GRADUATE AWARDS/2010-2011 Lokey Awards: Arthur Santana, Randall Livingstone
Price Outstanding History Paper: Mara Williams
Price Scholarships: Lauren Bratslavsky; Mara Williams
Outstanding Dissertation: Andre Sirois
Outstanding Strategic Communication Project: Luke Kintigh
Outstanding Journalism Project: Lisa Heyamoto
Starlin Award: Teddy Workneh
Outstanding GTF Award, Ph.D.: Jacob Dittmer
Outstanding GTF Award, Master’s: Lisa Heyamoto
Politz Awards for Continuing Writers: Catherine Ryan Gregory; Chris Wig
Kati Tusinski Berg (Ph.D., 2006) has published her article, “Hired Guns and Moral Torpedoes: Balancing the Competing Moral Duties of the Public Relations Professional” (with K. Gibson), in PRism. She is also Chair of the Media Ethics Division of AEJMC this year.
Pat Curtin, Tiffany Gallicano, and Kelli Matthews’ paper, “Millennials’ Approaches to Ethical Decision Making: A Survey of Young Public Relations Agency Employees,” was accepted for the Public Relations Journal (Vol. 5, No. 2), and is available at: http://www.prsa.org/Intelligence/PRJournal/
Tiffany Gallicano and Katie Stansberry’s paper, “Communication with Diverse Audiences through a Case Study Approach,” was accepted for Public Relations Review. Tiffany also published, “Relationship Outcomes in an Organisation with a Mechanical Structure” (with co-author Teresa Heisler) in PRism, which is available at: http://www.prismjournal.org/vol8_1.html. She also has been invited to join the editorial board of the Journal of Public Relations Research.
An article by Harsha Gangadharbatla, Toby Hopp, and Kim Sheehan, “Changing User Motivations for Social Networking Site Usage,” has been tentatively scheduled to appear in Volume 7, Number 2 of the International Journal of Internet Marketing and Advertising. They also have submitted a book chapter titled, “How Motivations for Social Media Usage Can Change and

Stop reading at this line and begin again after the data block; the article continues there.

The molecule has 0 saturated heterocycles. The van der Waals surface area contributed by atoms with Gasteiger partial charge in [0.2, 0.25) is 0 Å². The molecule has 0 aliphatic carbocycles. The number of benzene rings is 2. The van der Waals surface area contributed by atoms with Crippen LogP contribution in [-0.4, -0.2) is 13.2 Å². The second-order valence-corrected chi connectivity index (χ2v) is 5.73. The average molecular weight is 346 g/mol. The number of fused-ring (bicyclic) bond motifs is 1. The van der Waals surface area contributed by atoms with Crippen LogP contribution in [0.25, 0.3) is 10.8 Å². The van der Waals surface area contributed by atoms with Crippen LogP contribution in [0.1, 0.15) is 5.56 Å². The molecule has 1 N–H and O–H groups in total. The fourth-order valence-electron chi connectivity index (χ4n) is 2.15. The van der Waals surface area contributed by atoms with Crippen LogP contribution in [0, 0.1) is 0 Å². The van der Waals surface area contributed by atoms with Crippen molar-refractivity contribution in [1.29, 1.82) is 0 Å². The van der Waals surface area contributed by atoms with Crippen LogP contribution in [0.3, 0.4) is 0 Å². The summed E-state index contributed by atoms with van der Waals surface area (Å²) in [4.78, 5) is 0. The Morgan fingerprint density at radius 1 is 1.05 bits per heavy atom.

What it Means for E-businesses,” to be included in Cain Evans and Eldon Li (eds.), Social Media and E- Business Transformation (IGI Global).
Over the summer, Michael Huntsberger (Ph.D., 2007) produced a 25-minute documentary video. The Pinot Chronicles tells the story of the International Pinot Noir Celebration, the annual event that brings together international Pinot Noir producers, journalists, wine and food enthusiasts, and Northwest chefs for a weekend of tasting, dining, and learning. The video premiered at this year’s 25th anniversary IPNC in McMinnville, Oregon.
Ammina Kothari’s (MA, 2008) review of Bella Mody’s book, The Geopolitics of Representation in Foreign News: Explaining Darfur (Lanham, MD: Lexington Books, 2010), was published in the August 2011 issue of Journalism.
Early September, Peter Laufer sped 3,900 miles from DC to San Francisco in a big Buick from Hertz, retracing his post-9/11 route, searching for the interviewees he spoke with ten years ago. A series of his reports ran in the San Francisco Chronicle, and he is working with Matt Schmidt and his students producing a documentary film based on the now and then interviews. Calexico: True Lives of the Borderlands was just published by the University of Arizona Press, and the third of the animal trilogy, No Animals Were Harmed, will be released by Lyons Press in October. Peter returned to Jordan in June, where he and colleagues from UNESCO and Iraqi universities and technical schools completed work on a draft reformed curriculum for journalism education in Iraq. The recommendations are before the Ministry of Higher Education.